Monday, November 28, 2011

Kids Alive

Nairobi... how would I discribe this city? Capital of Kenya. Dazzling skyscrapers, next to metal sheet slums. Large stone walls, once pristine, now tarnished with grafiti. Tall fences intertwined romanticly with thick ivy, topped with barbbed and razer wire. A huge metal gate, painted a playful teal, in front of every drive way, with an armed guard and dogs right behind it. Hundreds of people walking the street at the same time. 75 people sitting waiting for a 12 seater mtahtu to drive their way. Peddlers selling candy, sugar cane, news papers, hats, bunches of bananas, and roasted corn for mere cents at every traffic jam. Certainly a loud and bustling city. :)

But this week, driving to our outreach, I can't begin to explain how beautiful it was, and is here! The sweet smell of honeysuckle and fresh grass, with the occasional waft of kitchen fire smoke, blew in through our open bus windows as we wound through vallys and hills covered in big tropical trees with bunches of bright yellow, neon orange, and brilliant purple flowers draping from them. Everything is green and lush... and quite muddy. We ended up having to buy rain boots just to be able to walk through the ankle-deep mud. Hahahaha!

We are at Kids Alive; a really cool organization that is in multiple countries throughout the world. They save children from abusive homes, orphans, and abandoned kids and raise them in a loving and safe environment, wether they are HIV positive or not, or special needs or not. This K.A. base has about 80 children from the ages of 3-24. 45 of them are in the 3-9 range, which is where I've been placed to work this outreach. I have to say, considering the large amount of children, I'm very pleasantly surprised at how well they are taken care of. A few people had told me to prepare myself for horrid conditions in 3rd World orphanages, but quite honestly, these kids almost have better living conditions than my own team at our home base! They are well fed, have acres and acres to run and play, their own school, running water and electricity, and are even split into "homes" (about 20 kids in each house) with "house mothers" so as to have a more "normal" lifestyle. Each of them is so sweet, and I know I'm going to be absolutely miserable when it comes time for us to leave. (Many of us have already started to ask our team leader about the Kenyan adoption process, and we've only been here a few days. lol.) But we all know that we have to return to our training after this week.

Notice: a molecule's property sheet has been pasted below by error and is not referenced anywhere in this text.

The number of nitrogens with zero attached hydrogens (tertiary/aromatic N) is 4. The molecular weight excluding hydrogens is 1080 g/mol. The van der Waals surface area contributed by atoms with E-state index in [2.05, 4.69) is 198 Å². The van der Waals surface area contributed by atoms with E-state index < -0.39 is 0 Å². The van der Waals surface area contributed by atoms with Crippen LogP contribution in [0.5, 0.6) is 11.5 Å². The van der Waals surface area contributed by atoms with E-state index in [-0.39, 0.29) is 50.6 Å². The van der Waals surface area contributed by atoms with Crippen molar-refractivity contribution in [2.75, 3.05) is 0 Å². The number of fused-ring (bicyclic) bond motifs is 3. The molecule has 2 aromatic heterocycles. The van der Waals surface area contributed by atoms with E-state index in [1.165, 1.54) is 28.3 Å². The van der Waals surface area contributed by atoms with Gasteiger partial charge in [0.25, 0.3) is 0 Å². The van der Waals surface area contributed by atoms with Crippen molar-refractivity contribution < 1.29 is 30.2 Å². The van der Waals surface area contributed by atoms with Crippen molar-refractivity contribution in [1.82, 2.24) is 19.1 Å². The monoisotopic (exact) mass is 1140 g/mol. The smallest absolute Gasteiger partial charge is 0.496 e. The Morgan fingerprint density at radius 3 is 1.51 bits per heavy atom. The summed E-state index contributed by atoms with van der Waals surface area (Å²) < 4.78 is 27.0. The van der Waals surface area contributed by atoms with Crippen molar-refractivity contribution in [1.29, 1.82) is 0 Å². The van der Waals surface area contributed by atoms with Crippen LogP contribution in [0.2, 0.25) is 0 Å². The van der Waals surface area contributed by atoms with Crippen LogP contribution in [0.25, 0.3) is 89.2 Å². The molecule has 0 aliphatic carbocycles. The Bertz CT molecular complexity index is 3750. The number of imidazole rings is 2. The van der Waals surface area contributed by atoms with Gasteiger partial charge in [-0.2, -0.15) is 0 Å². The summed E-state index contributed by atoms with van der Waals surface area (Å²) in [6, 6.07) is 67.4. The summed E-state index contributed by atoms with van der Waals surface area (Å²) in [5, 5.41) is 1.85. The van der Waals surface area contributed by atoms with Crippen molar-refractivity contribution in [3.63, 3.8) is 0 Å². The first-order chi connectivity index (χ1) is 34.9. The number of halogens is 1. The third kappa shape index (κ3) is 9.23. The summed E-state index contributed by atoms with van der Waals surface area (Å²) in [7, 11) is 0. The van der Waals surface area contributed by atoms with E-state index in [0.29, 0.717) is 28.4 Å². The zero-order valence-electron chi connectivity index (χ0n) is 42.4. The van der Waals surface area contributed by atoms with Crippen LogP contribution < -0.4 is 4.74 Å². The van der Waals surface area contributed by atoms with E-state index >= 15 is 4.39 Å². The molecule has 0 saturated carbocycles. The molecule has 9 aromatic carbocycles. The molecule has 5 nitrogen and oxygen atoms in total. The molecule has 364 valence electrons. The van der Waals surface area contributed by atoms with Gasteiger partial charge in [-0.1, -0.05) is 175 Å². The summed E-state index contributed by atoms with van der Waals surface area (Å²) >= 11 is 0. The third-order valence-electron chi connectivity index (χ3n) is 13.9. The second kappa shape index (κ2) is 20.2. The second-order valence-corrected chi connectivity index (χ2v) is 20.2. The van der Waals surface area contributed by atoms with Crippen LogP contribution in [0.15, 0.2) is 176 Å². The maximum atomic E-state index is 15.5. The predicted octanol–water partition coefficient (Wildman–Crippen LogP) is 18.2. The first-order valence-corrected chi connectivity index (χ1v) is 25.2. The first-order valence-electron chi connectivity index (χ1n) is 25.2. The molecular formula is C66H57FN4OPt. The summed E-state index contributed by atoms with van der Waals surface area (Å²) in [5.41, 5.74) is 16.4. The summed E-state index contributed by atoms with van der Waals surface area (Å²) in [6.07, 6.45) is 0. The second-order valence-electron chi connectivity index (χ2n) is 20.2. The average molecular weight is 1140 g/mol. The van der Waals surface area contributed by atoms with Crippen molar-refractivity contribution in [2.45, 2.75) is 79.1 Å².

Saturday, November 19, 2011

I'm so sorry it's been so long!

     1st, I want to say if you've been watching the world news on whats going on here in Kenya, we are totally safe and aware of what is going on. All the issues are miles and miles away, so don't worry about us in that respect. :)
      I am SO, SO, SO sorry that I haven't updated y'all in so long, I've been trying to figure out how the internet works around here... apparently I've been doing it wrong and it wasn't working for me. But I think I've got it now. AND I figured out pictures! (yay!)
      Our 1st Sunday we went to one of the staff's church and the 2nd Sunday we went to one of the student's church in town. On our way there, the mutatu (like a taxi bus) ran out of gas. So we all just sat there until the driver came back, lugging a giant vegitable oil can (apparently filled with gas) and we were off again. The church was nice, but had a very "western" feel (meaning it was a lot like church back in the States). As awesome as it was, traditional African church service (like our 1st Sunday here) is a totally amazing experience! The loud (very, very loud) prayer and singing for hours on end is actually really refreshing. There almost seems to be no scheduelle. The pastor of the traditional church said, "we come to church to spend time with God, not to come and leave. We stay until we feel that God feels that He's been blessed." This easily means that church goes on for 5 hours. Sometimes I wonder if we should have a bit more of this mindset back home. Now I'm not necessarily saying church should be 5 hours long (though that works for some people), but how many times have I been guilty of rushing into service halfway through worship, then checking my watch every 20 minutes to make sure that the pastor isn't talking over time, then run off to do errands or whatever I need to get done. How nice to really be able to say, "this day is to bask in the Lord's presence".